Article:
JULIET ’Tis but thy name that is my enemy;
Thou art thyself, though not a Montague.
What’s Montague? It is nor hand nor foot,
Nor arm nor face, nor any other part
Belonging to a man. O be some other name!
What’s in a name? That which we call a rose
By any other word would smell as sweet;
So Romeo would, were he not Romeo called,
Retain that dear perfection which he owes
Without that title. Romeo, doff thy name,
And for that name, which is no part of thee,
Take all myself. (2.2.38-49)
Like the shared sonnet in the ball scene, this is one of the moments to which the play’s body talk, whether Petrarchan, violent, or bawdy (these categories are not mutually exclusive) has been pointing. How do bodies relate to, and express, identities? How are relationships between bodies made and expressed? Language is most of what we have to do that work, but there’s always a gap, between word and thing, name and person, language and body. The prominence of hand here matters, I think; hands were central to the previous encounter between the lovers (can we call them lovers yet?) and they should/could be in this scene too. I’ve suggested already the importance of the vertical dynamic in this scene – Romeo, and the audience, looking up – and this is partly because this scene has at its heart a staged version of the Petrarchan dynamic, a beautiful woman on a pedestal, a wooing man below. That’s only the starting point, though, because Juliet speaks, and reciprocates, and acknowledges and articulates her own desires. I think hands are physically important too, because that vertical dynamic – the physical fact of an actual balcony (or window) and of distance between the lovers – can perhaps only be overcome by hands. I always feel a bit cheated if the balcony is self-evidently climb-able. There’s a delicate, nostalgic purity (not moral! emotional) in Romeo and Juliet only being able to touch each other’s hands, as well as a sense of that gap in language and experience, when touch can express what words cannot. There can be real electricity in that single point of contact, the teenage kick galvanic. (If I’m allowed to choose the cover of the new edition, at the moment I favour two hands, one reaching down, the other up. But I’m getting ahead of myself.)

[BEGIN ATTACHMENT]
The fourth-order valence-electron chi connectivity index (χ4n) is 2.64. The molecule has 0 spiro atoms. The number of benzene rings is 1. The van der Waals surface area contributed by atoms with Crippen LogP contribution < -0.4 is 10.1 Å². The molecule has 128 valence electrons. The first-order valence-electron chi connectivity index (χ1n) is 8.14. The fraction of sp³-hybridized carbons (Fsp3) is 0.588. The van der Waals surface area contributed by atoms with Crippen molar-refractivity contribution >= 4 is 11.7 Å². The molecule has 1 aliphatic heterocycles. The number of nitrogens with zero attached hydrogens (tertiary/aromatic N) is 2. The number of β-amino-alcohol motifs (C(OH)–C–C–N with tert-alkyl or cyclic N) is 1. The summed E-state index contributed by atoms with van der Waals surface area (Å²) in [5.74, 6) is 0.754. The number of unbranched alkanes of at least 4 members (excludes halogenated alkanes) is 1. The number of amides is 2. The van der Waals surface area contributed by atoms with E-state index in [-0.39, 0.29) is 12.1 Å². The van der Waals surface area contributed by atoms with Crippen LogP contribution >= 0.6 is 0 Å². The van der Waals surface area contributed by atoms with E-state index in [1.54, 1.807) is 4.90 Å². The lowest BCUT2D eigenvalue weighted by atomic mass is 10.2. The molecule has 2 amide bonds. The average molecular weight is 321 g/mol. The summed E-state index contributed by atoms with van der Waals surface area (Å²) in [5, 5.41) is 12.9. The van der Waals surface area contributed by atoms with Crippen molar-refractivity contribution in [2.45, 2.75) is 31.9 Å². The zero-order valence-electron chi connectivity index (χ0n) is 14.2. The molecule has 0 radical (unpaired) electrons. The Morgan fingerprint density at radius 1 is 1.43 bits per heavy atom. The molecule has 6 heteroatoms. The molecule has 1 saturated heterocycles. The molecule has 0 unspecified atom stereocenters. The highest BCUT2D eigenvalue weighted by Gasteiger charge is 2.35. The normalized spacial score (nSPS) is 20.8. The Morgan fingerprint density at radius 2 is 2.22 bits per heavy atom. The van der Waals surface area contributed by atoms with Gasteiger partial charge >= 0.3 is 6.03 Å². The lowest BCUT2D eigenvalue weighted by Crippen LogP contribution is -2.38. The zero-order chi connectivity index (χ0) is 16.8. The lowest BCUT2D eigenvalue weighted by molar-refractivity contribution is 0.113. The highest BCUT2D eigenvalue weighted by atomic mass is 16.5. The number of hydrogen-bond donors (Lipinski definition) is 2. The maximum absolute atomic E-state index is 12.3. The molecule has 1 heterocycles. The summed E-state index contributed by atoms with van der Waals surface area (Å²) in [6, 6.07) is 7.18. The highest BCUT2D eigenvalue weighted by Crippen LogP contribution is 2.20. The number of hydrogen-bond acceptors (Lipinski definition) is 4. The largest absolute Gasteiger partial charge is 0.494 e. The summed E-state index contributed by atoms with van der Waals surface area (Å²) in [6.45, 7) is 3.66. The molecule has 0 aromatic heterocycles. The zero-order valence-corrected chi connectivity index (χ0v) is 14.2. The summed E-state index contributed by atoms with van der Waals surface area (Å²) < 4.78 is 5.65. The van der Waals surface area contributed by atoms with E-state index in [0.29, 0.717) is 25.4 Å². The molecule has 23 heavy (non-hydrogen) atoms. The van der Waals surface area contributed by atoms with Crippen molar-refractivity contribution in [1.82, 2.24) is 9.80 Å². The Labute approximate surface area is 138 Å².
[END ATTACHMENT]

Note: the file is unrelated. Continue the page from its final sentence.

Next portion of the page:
And there’s the rose, imparting its heady imagined scent to this already overloaded moment.
It’s OK for Juliet to get a laugh on any other part belonging to a man: one of the most appealing things about her character is her frankness. (And her intelligence, and wit.) The parts of the body she names are solid, graspable – hand, arm, foot, face – not the more delicate features of the conventional blazon (brow, lip, cheek). She matches Romeo’s conceit of virginity as a vestal livery that should be cast off with a name as something that can be doffed, a garment; if he takes off his name, as he would a hat or a shirt, she will give him, instead of his name, all herself. (They are both thinking about each other’s bodies, naked.) And there’s a fantasy of reintegration here: just as hand has met hand, lip lip, in the embodiment of a sonnet, so here the parts of the body, fragmented by the necessity of names and their destructive practices, by blazon and banter, can be re-embodied, renewed, given, taken, experienced as a whole.